Pregnancy and Childbirth With a Disability: Expression Through Poetry

Written by
an AbleThrive community member
Content via Maria Palacios
Source: 
Maria Palacios
Written by
an AbleThrive community member

Maria has captured the experience of being a pregnant woman and new mom with a disability in graceful poetic form. Her words explore the emotions all expectant moms feel and also provide the audience a glimpse of her own unique perspective.
 

The Miracle of Life


Being pregnant was

the happiest time of my life

(both times).

Finally,

my body was doing something

it was supposed to do –

something

I had been forced to believe

would never happen...

something

“normal.”

 

Pregnancy was

the most intimate love experience

of my life,

because there was another life

within my own.

Love doesn’t get

any more sacred or more beautiful than that.

I loved and cherished every minute of it,

and loved to watch my belly grow –

sometimes, it felt like, overnight –

when I could feel a twist, a kick...

a punch.

Boys will be boys,

even in the womb.

I should have known,

since I’ve always wished for sons

and wishes do come true.

 

two boys stand next to their mom who uses a wheelchair

Being pregnant was miraculous

in the physical form,

but for me, it was also about inclusion –

the chance to share a life experience

with able-bodied women,

because my body

was doing something

their bodies did.

My crippled body

could also bear life.

Yes, crippled women

can also have babies!

And by the way, that also means

we have sex,

and chances are, we do other things,

like cooking and cleaning

and all the mundane routines

that fill the lives of walking women.

 

Being pregnant gave me the chance

to share stories like that ... stories

of normality.

Pregnancy was my proof of life

as an average woman,

doing what women are known to do...

you know,

spit miracles out of our womb

and go back to work

as if nothing

happened.

 

Equality

is a double-edged sword.

People would take my word when I said

that I could do anything they can

but forget that to do that, I still need

the ramp, the wide entrance,

the parking spot,

the accessible transportation,

the apartment on the first floor,

the specially designed crib,

and every other invented thing

we ingeniously put together

in order to make things happen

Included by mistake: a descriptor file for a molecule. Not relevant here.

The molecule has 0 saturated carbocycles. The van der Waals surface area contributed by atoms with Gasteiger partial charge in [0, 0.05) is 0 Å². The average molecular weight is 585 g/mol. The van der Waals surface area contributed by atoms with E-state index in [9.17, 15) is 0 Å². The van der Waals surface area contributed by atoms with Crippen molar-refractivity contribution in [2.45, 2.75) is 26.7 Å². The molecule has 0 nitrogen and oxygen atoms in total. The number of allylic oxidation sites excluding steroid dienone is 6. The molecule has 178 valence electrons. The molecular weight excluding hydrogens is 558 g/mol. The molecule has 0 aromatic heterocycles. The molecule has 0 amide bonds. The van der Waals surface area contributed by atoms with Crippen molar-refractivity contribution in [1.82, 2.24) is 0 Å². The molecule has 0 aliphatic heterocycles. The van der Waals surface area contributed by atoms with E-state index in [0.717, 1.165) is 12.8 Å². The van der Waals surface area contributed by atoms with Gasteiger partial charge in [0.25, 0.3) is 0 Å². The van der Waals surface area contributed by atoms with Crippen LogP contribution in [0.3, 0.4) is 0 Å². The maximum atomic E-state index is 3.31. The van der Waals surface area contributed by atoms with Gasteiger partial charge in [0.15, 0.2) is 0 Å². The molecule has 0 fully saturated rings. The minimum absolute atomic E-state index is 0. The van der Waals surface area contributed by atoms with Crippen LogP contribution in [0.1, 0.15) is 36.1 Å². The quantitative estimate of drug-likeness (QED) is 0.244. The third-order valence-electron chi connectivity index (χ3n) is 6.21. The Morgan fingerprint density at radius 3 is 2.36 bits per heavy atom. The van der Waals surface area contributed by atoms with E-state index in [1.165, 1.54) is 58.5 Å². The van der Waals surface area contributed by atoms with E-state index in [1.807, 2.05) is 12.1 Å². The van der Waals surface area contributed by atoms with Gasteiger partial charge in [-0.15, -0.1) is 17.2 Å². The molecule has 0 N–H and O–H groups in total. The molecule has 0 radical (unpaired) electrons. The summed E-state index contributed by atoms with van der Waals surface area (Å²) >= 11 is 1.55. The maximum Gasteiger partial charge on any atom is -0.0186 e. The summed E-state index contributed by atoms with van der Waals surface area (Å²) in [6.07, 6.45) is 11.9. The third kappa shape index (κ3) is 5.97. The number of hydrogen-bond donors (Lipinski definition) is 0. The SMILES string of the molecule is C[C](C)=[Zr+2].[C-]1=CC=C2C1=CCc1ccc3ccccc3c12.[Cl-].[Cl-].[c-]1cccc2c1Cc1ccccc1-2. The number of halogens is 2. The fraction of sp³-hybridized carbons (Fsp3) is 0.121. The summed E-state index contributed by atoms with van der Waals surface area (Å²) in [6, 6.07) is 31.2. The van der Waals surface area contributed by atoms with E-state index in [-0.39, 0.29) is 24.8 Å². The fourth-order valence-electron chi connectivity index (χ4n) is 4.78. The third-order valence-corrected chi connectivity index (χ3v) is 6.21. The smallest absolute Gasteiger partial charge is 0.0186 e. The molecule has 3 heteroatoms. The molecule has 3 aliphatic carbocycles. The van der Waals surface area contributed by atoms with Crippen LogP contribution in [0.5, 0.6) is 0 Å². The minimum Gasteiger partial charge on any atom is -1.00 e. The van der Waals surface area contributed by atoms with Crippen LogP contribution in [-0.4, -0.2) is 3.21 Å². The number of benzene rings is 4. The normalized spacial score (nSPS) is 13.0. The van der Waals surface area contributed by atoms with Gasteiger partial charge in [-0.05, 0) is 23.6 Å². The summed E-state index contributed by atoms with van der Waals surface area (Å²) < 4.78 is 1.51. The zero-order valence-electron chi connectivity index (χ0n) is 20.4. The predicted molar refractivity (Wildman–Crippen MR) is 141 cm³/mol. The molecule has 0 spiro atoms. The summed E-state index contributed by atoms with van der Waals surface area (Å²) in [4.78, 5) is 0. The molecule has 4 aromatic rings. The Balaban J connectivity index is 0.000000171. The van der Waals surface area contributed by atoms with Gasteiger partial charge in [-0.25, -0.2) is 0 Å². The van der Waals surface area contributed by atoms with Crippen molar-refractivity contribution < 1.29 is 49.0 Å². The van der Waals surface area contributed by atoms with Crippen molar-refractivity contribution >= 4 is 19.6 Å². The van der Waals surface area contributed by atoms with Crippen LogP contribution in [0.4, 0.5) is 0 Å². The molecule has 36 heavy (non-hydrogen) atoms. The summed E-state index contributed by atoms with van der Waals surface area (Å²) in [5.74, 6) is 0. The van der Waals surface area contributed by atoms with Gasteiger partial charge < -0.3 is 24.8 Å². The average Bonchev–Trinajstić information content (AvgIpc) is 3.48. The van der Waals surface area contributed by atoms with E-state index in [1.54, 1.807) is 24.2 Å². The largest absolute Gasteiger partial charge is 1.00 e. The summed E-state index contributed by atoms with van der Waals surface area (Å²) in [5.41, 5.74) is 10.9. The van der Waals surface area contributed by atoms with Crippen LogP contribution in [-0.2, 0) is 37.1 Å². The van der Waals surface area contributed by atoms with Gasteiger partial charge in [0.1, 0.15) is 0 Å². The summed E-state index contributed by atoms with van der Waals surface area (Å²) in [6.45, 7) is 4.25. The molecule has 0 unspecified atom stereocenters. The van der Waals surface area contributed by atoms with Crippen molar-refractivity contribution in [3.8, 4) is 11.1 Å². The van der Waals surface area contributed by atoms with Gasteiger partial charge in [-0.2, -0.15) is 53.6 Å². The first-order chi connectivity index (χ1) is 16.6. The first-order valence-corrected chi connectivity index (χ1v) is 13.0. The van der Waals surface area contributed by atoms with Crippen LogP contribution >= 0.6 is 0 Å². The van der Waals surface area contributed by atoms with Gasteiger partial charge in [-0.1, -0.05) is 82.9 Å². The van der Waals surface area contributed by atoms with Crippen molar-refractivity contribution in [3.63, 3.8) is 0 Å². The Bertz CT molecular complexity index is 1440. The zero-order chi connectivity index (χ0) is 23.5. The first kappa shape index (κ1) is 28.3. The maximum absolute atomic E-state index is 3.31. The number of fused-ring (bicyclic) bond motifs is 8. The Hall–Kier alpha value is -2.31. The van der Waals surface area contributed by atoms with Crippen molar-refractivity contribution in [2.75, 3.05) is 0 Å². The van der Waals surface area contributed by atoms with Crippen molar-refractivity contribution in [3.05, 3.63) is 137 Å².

as disabled parents

in an able-bodied world.

 

Looking back, I realize

I was not like other women.

I was not like other moms.

They could get lost in the crowd

after their babies are born,

while no matter how normal I wanted to feel,

I would always stand out.

And after the baby was born,

ableist questions went from, “How did you do it?”

to “How could you do it?” “How irresponsible

to bring a baby into this world –

a baby you cannot care for!”

I knew the magic of pregnancy goes away,

but I never expected ignorance

to hit me that way.

 

I held my babies in my arms

the minute I woke up

when the nurse brought them to me.

And I don’t care

what others may believe

about disabled moms:

The one thing I know for sure

is that seeing those babies

who had existed in my body

for nine months ...

was the most beautiful miracle

of my life.

Love at first sight.

There is nothing more normal

than a mother’s love.


Thank you to Maria Palacios for sharing her poetry with AbleThrive. Maria is a poet, author, spoken word performer, public speaker, professional presenter and workshop facilitator, polio survivor and disability rights activist, and a mother of two. Her work is spirited by her own woman experience and embraces and promotes self-acceptance, empowerment, and social justice surrounding people with disabilities, gender and sexuality, teen girls and women, and a wide spectrum of issues as they relate to diversity. Her hopeful message of pride is consistent throughout her raw and often sensual work. Known in the artistic world as The Goddess on Wheels, her multicultural background and passion for onstage performance have come to life through numerous events over the years.

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ParentingPregnancy and Childbirth